/var/www/html/wp-content/themes/Divi/single.php Why You Should Probably Stop Stretching Your Hip Flexor | CrossFit Infinite Strength

Written by: Dr. Megan Daley of Move On The Daley Physical Therapy

“All human beings should be able and WILLING to perform basic maintenance on themselves.”- Kelly Starrett

The Psoas is such an important and integral muscle, yet unfortunately, it is often mistreated. It’s that muscle at the front of your hip that you always see people stretching, often thinking it’s tight. The job it’s most known for is hip flexion (bringing the knee to the chest), but the Psoas also plays a major role in stabilizing the spine. Due to its central position near the body’s center of gravity, it also has a role in regulating balance. It’s involved in a ton more outside of the musculoskeletal system, but more on that another time. The fact is, when tested for flexibility, it’s almost never truly tight. I can’t even remember the last time I gave one of my patients a Psoas stretch.

Here’s a super quick test to see if there’s true tightness: Lay flat on your back with your legs out straight. Keep one leg straight and relaxed (that’s the leg you’re testing) and pull the other knee into your chest. As for the straight leg – did your hip and knee bend more than just a little from their start position when you pulled the other leg in? If not, chances are your Psoas is not actually tight. More often, it’s weak and hypertrophied from having to overwork, causing it to FEEL tight (that tricky little thing). Repeatedly stretching is the opposite of what you want to do, even though it does often feel better for a bit after you do so (have you noticed that the “tightness” always comes back?). That’s because it needs to be strengthened!

When it’s weak (or in the very rare case it’s truly tight), the Psoas muscle can cause pain or discomfort in any of these areas:

  • Low Back
  • Groin/Inner Thigh
  • Glute/Buttock
  • Upper Thigh
  • S-I Joint (Tailbone)
  • Radiating down the leg
  • Bladder Issues
  • Symptoms of a UTI

As you can see, it can mimic a whole host of physical issues! So, when I say mistreated, I mean it’s often either missed as the underlying cause or incorrectly determined to be tight when it’s actually weak (stretching might feel great, but it’s perpetuating the issue). If you’ve had chronic back pain and have seen multiple providers, but it keeps coming back and your strength hasn’t been addressed, a weak Psoas may very well be the culprit.

So, what’s my favorite Psoas strengthening drill? Hands down, it’s the psoas march. Click here for a video of me performing it! Clearly my dog loves it too, but I think that’s just because it’s done at his level. Important things to point out: Both legs start out bent at 90 degrees at the hips and knees. One leg will remain in position stabilizing, while the other kicks out straight. The low back is pressed into the ground throughout the exercise. In this video, I’m using a light resistance band looped around my feet that I’m holding onto, but another good option is a small loop band just around the feet (like the ones we have in the gym!)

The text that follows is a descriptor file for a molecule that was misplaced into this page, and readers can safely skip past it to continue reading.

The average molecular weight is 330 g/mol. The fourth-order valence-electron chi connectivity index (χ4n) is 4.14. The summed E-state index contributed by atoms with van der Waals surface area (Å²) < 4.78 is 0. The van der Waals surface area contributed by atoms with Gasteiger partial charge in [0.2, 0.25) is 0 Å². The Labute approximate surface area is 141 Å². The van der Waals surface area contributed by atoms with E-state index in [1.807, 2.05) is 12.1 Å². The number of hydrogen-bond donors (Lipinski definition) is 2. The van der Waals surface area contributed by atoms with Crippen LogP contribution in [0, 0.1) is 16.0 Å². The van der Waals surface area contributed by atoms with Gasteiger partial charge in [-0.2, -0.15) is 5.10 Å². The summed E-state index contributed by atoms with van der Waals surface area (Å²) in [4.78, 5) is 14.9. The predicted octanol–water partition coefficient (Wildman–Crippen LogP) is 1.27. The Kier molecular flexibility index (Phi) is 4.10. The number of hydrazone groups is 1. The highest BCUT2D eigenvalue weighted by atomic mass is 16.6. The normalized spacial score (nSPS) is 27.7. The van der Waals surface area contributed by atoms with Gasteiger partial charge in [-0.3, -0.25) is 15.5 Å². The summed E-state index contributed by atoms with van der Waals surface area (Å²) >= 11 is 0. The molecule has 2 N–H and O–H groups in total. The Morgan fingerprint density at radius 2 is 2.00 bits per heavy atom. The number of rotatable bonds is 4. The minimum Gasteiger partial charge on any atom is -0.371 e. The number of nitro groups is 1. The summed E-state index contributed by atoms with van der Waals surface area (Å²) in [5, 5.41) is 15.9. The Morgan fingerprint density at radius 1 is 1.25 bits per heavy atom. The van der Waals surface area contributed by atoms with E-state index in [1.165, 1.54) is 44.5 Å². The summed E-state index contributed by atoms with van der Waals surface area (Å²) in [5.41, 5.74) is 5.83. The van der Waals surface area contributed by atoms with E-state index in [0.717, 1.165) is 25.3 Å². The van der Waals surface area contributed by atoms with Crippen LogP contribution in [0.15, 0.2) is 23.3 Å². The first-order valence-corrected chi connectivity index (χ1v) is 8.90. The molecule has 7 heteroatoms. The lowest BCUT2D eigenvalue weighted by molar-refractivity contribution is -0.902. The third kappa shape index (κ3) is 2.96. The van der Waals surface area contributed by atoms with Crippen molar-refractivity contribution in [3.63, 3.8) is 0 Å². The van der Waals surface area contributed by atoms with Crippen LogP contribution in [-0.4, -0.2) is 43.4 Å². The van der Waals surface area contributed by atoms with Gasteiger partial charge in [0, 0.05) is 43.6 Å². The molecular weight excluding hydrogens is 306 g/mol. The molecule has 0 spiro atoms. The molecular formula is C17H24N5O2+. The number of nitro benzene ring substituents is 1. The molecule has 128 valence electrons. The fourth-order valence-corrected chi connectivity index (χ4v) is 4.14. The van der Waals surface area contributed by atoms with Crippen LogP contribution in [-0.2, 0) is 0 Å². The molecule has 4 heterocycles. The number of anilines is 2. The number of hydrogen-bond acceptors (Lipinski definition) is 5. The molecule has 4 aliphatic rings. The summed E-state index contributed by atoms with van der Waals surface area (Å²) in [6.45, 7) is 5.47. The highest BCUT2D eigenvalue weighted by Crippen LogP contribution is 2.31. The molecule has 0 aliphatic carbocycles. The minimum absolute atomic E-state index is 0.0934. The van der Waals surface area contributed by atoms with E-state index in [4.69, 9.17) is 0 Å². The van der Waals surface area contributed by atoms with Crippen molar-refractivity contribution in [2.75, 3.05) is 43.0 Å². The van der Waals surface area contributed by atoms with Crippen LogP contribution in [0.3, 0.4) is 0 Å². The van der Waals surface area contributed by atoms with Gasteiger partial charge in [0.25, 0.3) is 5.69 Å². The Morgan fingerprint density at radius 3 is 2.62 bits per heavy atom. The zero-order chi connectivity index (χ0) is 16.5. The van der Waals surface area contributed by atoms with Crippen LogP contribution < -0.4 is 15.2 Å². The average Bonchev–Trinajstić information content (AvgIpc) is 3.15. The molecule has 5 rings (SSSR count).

I will also give regressions from this if someone can’t quite do this one pain free or perform correctly: Step one is laying down with your legs over a box, back flat, and then pulling one knee towards the shoulder on the same side, but while pressing my hands into my knee to not allow it to actually move. It is important to start with your hips at least bent to 90 degrees (and the back to stay flat throughout) to make sure the iliopsoas is kicking in and we’re not getting compensation from the quads or TFL. (This is also something I give as an exercise to do in a seated position if the person has low back pain with sitting for a long time in the car, at work, or on a plane.

Once someone gets the hang of that, I’ll have them start in the same position (with or without box if they can hold that pain free) with a small loop band around their feet. Then I will have them perform that same movement, with one knee moving towards the shoulder, while the other leg stays stable (not kicking out, which is tougher than it sounds). This time though, the hands are not involved, and they will move through their available range of motion, i.e. until they would have to tilt the pelvis in order to get more motion. Often, I’ll give a combo of this one followed by the video above which can also be done with a small loop band around the feet rather than the longer band as shown.

Disclaimer: Blogs and social media don’t replace individualized medical advice. Please feel free to stop into my office at the gym or email me directly at megandaley@moveonthedaley.com with any questions.